But before you shout “Volkswagen! Nien!” and count the little four banger out, give it a chance and you will be surprised at what it can do. The turbo kicks in early, and the low rpm torque packs a mighty wallop – enough to launch the car from 0-60km/h in no time. Power is easy to modulate making exploits in tiny pockets of traffic a breeze, and the nearly 900 km range from the relatively small 53-litre tank makes this the perfect motor for a daily commuter. My only complaint is the increased amount of noise transmitted into the cabin compared to its German competitors.

 

During daily use scenarios, 90% of the power gets sent to the rear wheels through Jaguar’s Intelligent Driveline Dynamics AWD system. Once it detects slip, it can send up to 90% of the power to the front wheels. When further paired with the near-industry-standard ZF 8-speed, it makes this Jaguar happy to dance in all weather conditions.

 

 

Throughout the week, I found myself attacking on-ramps with extra zest. Double tap the left paddle, and the ZF quickly drops two gears. Roll your right foot onto the throttle and you can feel the power shift between the four corners and the car carving its trajectory into the asphalt.

 

The company’s ample use of aluminum in the chassis architecture allows the XE to feel nimble while cornering. Body weight shifts gradually and the sedan doesn’t feel upset when encroaching the limit. It does feel wider than it looks, however, and the steering could use some extra responsiveness. It is numb on centre and needs more feel when compared to the segment leaders – namely the BMW 340i and Cadillac ATS.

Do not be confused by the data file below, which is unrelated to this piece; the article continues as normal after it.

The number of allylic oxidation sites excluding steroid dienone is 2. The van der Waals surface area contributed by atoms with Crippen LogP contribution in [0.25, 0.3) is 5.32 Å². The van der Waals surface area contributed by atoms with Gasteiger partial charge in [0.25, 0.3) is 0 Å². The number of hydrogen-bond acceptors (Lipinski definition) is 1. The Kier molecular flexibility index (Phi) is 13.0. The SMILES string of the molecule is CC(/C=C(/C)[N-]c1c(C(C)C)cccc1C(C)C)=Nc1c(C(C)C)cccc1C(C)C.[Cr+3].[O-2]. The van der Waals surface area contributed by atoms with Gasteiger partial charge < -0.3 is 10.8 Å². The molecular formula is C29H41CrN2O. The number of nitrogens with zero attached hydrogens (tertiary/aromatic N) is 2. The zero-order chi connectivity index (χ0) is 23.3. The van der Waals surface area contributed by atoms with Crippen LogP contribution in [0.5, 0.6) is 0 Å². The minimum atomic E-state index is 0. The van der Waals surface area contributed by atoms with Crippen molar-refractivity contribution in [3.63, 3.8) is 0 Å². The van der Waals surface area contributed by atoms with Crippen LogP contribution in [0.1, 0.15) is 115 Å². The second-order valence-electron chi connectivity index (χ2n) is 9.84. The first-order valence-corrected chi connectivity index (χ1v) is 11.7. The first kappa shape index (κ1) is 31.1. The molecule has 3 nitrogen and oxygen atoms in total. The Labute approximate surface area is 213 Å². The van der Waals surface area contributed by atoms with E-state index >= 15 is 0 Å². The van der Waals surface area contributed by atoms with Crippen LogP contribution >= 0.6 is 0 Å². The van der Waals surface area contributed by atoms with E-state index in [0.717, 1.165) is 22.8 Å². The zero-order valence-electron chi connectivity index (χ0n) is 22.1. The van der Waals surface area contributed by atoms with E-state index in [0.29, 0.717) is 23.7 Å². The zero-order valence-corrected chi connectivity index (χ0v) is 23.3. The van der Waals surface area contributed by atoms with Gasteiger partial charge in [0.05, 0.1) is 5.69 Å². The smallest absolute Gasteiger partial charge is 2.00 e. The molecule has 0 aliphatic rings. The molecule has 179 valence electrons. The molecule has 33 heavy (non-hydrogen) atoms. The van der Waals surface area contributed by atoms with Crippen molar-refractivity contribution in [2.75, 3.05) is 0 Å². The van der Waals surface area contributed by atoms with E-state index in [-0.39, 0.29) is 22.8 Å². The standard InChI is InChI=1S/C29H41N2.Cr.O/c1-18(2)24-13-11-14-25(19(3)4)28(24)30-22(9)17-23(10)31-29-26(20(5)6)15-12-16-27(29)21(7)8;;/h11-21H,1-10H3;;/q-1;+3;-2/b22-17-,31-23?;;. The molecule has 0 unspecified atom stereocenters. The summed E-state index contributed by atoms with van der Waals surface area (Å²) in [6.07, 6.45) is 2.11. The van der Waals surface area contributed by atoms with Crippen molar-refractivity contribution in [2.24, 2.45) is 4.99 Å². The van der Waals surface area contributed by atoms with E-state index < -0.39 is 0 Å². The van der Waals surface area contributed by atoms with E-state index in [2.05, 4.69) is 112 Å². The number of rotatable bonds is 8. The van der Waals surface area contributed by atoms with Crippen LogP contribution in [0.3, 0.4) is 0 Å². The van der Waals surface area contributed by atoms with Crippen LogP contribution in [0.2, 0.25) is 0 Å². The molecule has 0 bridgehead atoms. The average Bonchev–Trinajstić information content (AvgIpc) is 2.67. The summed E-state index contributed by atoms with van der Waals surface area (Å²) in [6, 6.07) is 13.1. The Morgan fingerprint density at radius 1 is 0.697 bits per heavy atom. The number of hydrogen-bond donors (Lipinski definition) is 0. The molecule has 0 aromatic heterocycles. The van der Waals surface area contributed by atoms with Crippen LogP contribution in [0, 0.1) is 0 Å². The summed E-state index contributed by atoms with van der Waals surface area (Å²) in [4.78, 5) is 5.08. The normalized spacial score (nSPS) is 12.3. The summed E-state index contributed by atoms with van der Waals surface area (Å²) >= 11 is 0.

Get the car moving at speed however, and the steering loads up pretty well. It offers the right amount of heft without feeling too artificial or over-boosted. It is by no means an M car (nor a purist’s car as it burns the wrong fuel) and that’s OK because it doesn’t cost as much as one either. But as is, the XE inspires a whole lot of driver confidence; and that’s a magic formula few have been able to establish in this segment.

 

Prices start at $54,000 for the XE 20d R-Sport. Our specific XE came with a long list of options that included a $2,000 Comfort and Convenience package (adding heated/vented front seats, power rear sunshade, powered trunk lid), the $3,100 Driver Assistance Package (surround camera, adaptive cruise), and the $2,600 Tech Package (InControl Touch Pro with Meridian Sound). A few aesthetic changes were added too including a $1,000 Head-up Display and $350 Black Pack, rounding out the sticker to $66,550.

 

 

As it stands, the luxury compact industry is jam packed with selection. Every mainstream automaker is looking for their piece of the pie. Shoppers looking to be pampered in a luxurious environment needn’t look further than Mercedes-Benz C-Class. Those who want a bit more fancy gadgetry have the Audi A4. The select few looking to sacrifice on the superficial items for a more raw driving experience have three real competitors – the BMW 3 Series, Cadillac ATS, and now the Jaguar XE. For those trailblazers who shun the beaten path, well, it’s nice to know that there is a new kitty on the block.